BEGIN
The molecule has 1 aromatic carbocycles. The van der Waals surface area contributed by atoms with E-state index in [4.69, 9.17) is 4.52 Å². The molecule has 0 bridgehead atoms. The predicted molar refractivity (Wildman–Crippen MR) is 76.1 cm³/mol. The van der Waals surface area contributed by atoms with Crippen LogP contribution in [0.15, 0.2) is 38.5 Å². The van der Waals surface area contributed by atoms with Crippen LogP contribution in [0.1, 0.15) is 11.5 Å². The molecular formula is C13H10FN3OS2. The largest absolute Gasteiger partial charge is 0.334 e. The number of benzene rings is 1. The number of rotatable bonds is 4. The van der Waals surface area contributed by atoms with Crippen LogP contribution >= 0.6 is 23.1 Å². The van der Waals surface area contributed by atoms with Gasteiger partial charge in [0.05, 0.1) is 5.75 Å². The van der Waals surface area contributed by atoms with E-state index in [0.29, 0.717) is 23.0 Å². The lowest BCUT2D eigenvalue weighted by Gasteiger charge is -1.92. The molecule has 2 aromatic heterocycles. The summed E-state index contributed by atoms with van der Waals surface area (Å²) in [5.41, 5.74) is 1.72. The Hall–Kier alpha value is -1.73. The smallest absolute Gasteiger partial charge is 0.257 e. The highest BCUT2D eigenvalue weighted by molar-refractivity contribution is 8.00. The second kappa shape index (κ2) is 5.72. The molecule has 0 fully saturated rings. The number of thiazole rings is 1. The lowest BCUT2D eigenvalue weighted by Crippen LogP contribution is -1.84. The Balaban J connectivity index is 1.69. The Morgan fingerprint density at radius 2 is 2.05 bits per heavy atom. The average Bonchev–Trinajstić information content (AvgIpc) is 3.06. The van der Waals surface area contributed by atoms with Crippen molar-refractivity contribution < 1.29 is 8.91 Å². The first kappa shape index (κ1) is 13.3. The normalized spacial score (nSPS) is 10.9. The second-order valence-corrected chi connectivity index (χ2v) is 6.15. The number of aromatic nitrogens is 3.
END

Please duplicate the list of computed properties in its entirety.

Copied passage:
The molecule has 1 aromatic carbocycles. The van der Waals surface area contributed by atoms with E-state index in [4.69, 9.17) is 4.52 Å². The molecule has 0 bridgehead atoms. The predicted molar refractivity (Wildman–Crippen MR) is 76.1 cm³/mol. The van der Waals surface area contributed by atoms with Crippen LogP contribution in [0.15, 0.2) is 38.5 Å². The van der Waals surface area contributed by atoms with Crippen LogP contribution in [0.1, 0.15) is 11.5 Å². The molecular formula is C13H10FN3OS2. The largest absolute Gasteiger partial charge is 0.334 e. The number of benzene rings is 1. The number of rotatable bonds is 4. The van der Waals surface area contributed by atoms with Crippen LogP contribution >= 0.6 is 23.1 Å². The van der Waals surface area contributed by atoms with Gasteiger partial charge in [0.05, 0.1) is 5.75 Å². The van der Waals surface area contributed by atoms with E-state index in [0.29, 0.717) is 23.0 Å². The lowest BCUT2D eigenvalue weighted by Gasteiger charge is -1.92. The molecule has 2 aromatic heterocycles. The summed E-state index contributed by atoms with van der Waals surface area (Å²) in [5.41, 5.74) is 1.72. The Hall–Kier alpha value is -1.73. The smallest absolute Gasteiger partial charge is 0.257 e. The highest BCUT2D eigenvalue weighted by molar-refractivity contribution is 8.00. The second kappa shape index (κ2) is 5.72. The molecule has 0 fully saturated rings. The number of thiazole rings is 1. The lowest BCUT2D eigenvalue weighted by Crippen LogP contribution is -1.84. The Balaban J connectivity index is 1.69. The Morgan fingerprint density at radius 2 is 2.05 bits per heavy atom. The average Bonchev–Trinajstić information content (AvgIpc) is 3.06. The van der Waals surface area contributed by atoms with Crippen molar-refractivity contribution < 1.29 is 8.91 Å². The first kappa shape index (κ1) is 13.3. The normalized spacial score (nSPS) is 10.9. The second-order valence-corrected chi connectivity index (χ2v) is 6.15. The number of aromatic nitrogens is 3.